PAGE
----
Maker Pro
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antenna length for video xmtr

E

Eric R Snow

Jan 1, 1970
0
Greetings Folks,
I have a video camera/transmitter unit that transmits in the 900 MHz
to 1200 MHz range according to the spec sheet. It currently has a
wire for the antenna that's 3.5 inches long. For optimum transmitting
doesn't the antenna length need to be a length that divides evenly
into wavelength? I will be enclosing the camera in a small plastic
waterproof enclosure with batteries and a light. Then it will be
lowered 70 feet down a 6 inch diameter iron pipe. It will be used to
inspect the well casing and pump as well as to watch the water as it
is being pumped. I want the best signal possible and was wondering how
long to make the antenna if the present one doesn't work. Right now,
in open air, a good signal is present at 100 feet. But I don't know
how well it will work when lowered down the iron pipe.
Thank You,
Eric R Snow
 
B

Bob Myers

Jan 1, 1970
0
Eric R Snow said:
I want the best signal possible and was wondering how
long to make the antenna if the present one doesn't work. Right now,
in open air, a good signal is present at 100 feet. But I don't know
how well it will work when lowered down the iron pipe.

If you're going to be lowering the thing down
an iron pipe, I would think you would do FAR
better simply running the signal over a cable than
you ever will with a wireless link.

Bob M.
 
E

Eric R Snow

Jan 1, 1970
0
If you're going to be lowering the thing down
an iron pipe, I would think you would do FAR
better simply running the signal over a cable than
you ever will with a wireless link.

Bob M.
That's what I'm afraid of. But it's much easier to keep the camera dry
and to maneuver it around if it's only connected by a rope. So I'm
gonna try it first.
ERS
 
B

Bob Myers

Jan 1, 1970
0
That's what I'm afraid of. But it's much easier to keep the camera dry
and to maneuver it around if it's only connected by a rope. So I'm
gonna try it first.

There's a problem with the "rope" being a coaxial
cable, or at least having a mini-coax wrapped around
it?

You're going to have REAL problems with an RF link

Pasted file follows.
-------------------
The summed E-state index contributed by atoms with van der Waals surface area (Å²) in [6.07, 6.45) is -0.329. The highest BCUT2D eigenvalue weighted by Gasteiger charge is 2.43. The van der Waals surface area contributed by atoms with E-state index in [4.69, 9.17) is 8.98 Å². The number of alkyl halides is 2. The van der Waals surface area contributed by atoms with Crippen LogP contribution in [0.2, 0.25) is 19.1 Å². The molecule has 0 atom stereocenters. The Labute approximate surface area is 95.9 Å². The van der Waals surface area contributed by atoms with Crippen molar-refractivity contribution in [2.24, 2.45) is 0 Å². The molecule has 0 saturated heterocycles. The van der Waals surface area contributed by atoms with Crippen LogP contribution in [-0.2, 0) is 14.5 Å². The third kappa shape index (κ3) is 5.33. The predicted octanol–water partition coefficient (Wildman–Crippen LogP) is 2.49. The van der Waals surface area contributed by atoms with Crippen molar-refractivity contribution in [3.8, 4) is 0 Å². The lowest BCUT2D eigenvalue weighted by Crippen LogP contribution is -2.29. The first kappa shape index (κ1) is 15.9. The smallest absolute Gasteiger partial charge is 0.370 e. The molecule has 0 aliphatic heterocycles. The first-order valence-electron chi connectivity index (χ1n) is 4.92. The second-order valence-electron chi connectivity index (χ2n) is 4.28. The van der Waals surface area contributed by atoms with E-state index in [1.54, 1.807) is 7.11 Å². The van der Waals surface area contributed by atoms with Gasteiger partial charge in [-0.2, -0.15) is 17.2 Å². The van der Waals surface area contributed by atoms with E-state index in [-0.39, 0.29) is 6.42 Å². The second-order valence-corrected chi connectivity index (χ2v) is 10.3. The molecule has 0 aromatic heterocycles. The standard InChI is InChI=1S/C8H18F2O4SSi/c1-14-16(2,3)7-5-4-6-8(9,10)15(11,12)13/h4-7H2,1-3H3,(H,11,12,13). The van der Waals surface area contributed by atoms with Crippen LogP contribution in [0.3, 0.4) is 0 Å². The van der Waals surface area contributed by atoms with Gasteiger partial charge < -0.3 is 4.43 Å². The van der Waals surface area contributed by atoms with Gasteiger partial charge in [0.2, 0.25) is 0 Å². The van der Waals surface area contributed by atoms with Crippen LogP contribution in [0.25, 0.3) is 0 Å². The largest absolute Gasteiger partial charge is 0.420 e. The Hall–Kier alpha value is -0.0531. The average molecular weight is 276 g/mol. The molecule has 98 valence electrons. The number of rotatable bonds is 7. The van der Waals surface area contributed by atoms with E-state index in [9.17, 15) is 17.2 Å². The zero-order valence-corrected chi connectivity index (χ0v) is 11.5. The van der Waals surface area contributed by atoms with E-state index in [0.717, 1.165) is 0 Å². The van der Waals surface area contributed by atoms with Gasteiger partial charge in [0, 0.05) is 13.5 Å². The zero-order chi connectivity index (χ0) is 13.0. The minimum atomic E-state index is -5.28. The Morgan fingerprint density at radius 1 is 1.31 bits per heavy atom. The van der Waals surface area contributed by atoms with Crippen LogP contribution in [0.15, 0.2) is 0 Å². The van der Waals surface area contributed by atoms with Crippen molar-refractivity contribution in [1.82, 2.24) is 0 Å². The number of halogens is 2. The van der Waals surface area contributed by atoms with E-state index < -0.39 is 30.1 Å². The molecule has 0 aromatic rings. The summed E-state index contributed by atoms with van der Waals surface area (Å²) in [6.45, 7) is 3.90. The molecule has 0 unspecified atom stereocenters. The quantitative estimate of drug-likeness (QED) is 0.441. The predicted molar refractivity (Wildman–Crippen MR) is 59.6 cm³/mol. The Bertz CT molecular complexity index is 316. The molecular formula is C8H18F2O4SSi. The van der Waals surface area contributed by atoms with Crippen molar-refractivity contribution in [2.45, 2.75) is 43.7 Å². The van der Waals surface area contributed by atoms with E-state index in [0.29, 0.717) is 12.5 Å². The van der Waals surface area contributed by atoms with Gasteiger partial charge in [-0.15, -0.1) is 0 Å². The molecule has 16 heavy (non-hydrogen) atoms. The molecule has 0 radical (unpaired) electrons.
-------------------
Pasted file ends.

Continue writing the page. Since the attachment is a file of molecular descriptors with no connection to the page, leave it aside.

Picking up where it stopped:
in this case, trust me...


Bob M.
 
S

Si Ballenger

Jan 1, 1970
0
Greetings Folks,
I have a video camera/transmitter unit that transmits in the 900 MHz
to 1200 MHz range according to the spec sheet. It currently has a
wire for the antenna that's 3.5 inches long. For optimum transmitting
doesn't the antenna length need to be a length that divides evenly
into wavelength? I will be enclosing the camera in a small plastic
waterproof enclosure with batteries and a light. Then it will be
lowered 70 feet down a 6 inch diameter iron pipe. It will be used to
inspect the well casing and pump as well as to watch the water as it
is being pumped. I want the best signal possible and was wondering how
long to make the antenna if the present one doesn't work. Right now,
in open air, a good signal is present at 100 feet. But I don't know
how well it will work when lowered down the iron pipe.
Thank You,
Eric R Snow

You need to run your video and power over a cable (easy to do
using 4 conductor telephone wire). The below cams would be easy
and cheap to use with a little tweeking/modding.

http://www.harborfreight.com/cpi/ctaf/Displayitem.taf?itemnumber=91309
http://www.harborfreight.com/cpi/ctaf/Displayitem.taf?itemnumber=47546
 
E

Eric R Snow

Jan 1, 1970
0
There's a problem with the "rope" being a coaxial
cable, or at least having a mini-coax wrapped around
it?

You're going to have REAL problems with an RF link
in this case, trust me...


Bob M.
Yeah Bob, I tried the cable as rope thing and the cable wrapped around
the rope and had problems with manipulation and strength problems. I
guess I'll lower tthe camera down and if there are problems then go to
the extra trouble to make a case with sealed leads coming through. .
ERS
 
C

Captain

Jan 1, 1970
0
Eric R Snow said:
Greetings Folks,
I have a video camera/transmitter unit that transmits in the 900 MHz
to 1200 MHz range according to the spec sheet. It currently has a
wire for the antenna that's 3.5 inches long. For optimum transmitting
doesn't the antenna length need to be a length that divides evenly
into wavelength? I will be enclosing the camera in a small plastic
waterproof enclosure with batteries and a light. Then it will be
lowered 70 feet down a 6 inch diameter iron pipe. It will be used to
inspect the well casing and pump as well as to watch the water as it
is being pumped. I want the best signal possible and was wondering how
long to make the antenna if the present one doesn't work. Right now,
in open air, a good signal is present at 100 feet. But I don't know
how well it will work when lowered down the iron pipe.
Thank You,
Eric R Snow

1/4 wavelength is the best length. L=C/F (C=3E8) For 900 MHz this is 333
cm. Cut the antenna a bit longer and trim until you get best signal
strength. If it will fit, silver plated narrow gauge welding rod works
well.

Actually, with the transmitter down a metal pipe you could get a wave guide
effect, in which case the signal will boom out.

Cap
 
R

Robert Monsen

Jan 1, 1970
0
Captain said:
1/4 wavelength is the best length. L=C/F (C=3E8) For 900 MHz this is 333
cm. Cut the antenna a bit longer and trim until you get best signal
^^ ?

No, 3e8/9e8 = 1/3m. Thats the wavelength in meters.

1/4 of that is 8.33cm, or 3.28 in. Your antenna is already close to 1/4
of a wavelength.
strength. If it will fit, silver plated narrow gauge welding rod works
well.

Actually, with the transmitter down a metal pipe you could get a wave guide
effect, in which case the signal will boom out.